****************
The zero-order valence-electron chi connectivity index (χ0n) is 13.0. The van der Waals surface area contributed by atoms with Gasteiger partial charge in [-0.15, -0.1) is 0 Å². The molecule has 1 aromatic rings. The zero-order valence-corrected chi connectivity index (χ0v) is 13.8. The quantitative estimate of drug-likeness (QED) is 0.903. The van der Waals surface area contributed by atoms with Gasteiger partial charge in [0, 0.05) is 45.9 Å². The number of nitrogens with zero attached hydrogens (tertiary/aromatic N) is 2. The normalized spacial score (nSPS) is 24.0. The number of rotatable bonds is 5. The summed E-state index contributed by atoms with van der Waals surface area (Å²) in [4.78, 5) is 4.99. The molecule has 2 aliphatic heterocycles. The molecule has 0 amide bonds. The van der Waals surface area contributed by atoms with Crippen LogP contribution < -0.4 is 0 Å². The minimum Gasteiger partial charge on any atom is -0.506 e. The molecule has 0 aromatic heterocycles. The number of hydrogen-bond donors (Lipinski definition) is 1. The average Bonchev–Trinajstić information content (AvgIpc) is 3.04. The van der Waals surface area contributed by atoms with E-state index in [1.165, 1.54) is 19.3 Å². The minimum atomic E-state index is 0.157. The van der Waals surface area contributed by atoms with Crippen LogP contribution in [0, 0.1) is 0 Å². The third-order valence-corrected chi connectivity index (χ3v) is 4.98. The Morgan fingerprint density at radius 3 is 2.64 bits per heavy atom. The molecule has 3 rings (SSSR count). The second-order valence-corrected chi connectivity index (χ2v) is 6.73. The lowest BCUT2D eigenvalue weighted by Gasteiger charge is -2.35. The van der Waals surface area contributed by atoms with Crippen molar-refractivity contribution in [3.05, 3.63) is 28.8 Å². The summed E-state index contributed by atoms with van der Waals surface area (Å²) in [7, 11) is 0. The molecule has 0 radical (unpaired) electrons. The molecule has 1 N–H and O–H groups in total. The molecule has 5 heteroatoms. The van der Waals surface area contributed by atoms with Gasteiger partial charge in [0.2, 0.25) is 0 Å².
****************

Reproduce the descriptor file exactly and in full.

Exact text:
The zero-order valence-electron chi connectivity index (χ0n) is 13.0. The van der Waals surface area contributed by atoms with Gasteiger partial charge in [-0.15, -0.1) is 0 Å². The molecule has 1 aromatic rings. The zero-order valence-corrected chi connectivity index (χ0v) is 13.8. The quantitative estimate of drug-likeness (QED) is 0.903. The van der Waals surface area contributed by atoms with Gasteiger partial charge in [0, 0.05) is 45.9 Å². The number of nitrogens with zero attached hydrogens (tertiary/aromatic N) is 2. The normalized spacial score (nSPS) is 24.0. The number of rotatable bonds is 5. The summed E-state index contributed by atoms with van der Waals surface area (Å²) in [4.78, 5) is 4.99. The molecule has 2 aliphatic heterocycles. The molecule has 0 amide bonds. The van der Waals surface area contributed by atoms with Crippen LogP contribution < -0.4 is 0 Å². The minimum Gasteiger partial charge on any atom is -0.506 e. The molecule has 0 aromatic heterocycles. The number of hydrogen-bond donors (Lipinski definition) is 1. The average Bonchev–Trinajstić information content (AvgIpc) is 3.04. The van der Waals surface area contributed by atoms with E-state index in [1.165, 1.54) is 19.3 Å². The minimum atomic E-state index is 0.157. The van der Waals surface area contributed by atoms with Crippen LogP contribution in [0, 0.1) is 0 Å². The third-order valence-corrected chi connectivity index (χ3v) is 4.98. The Morgan fingerprint density at radius 3 is 2.64 bits per heavy atom. The molecule has 3 rings (SSSR count). The second-order valence-corrected chi connectivity index (χ2v) is 6.73. The lowest BCUT2D eigenvalue weighted by Gasteiger charge is -2.35. The van der Waals surface area contributed by atoms with Crippen molar-refractivity contribution in [3.05, 3.63) is 28.8 Å². The summed E-state index contributed by atoms with van der Waals surface area (Å²) in [7, 11) is 0. The molecule has 0 radical (unpaired) electrons. The molecule has 1 N–H and O–H groups in total. The molecule has 5 heteroatoms. The van der Waals surface area contributed by atoms with Gasteiger partial charge in [0.2, 0.25) is 0 Å².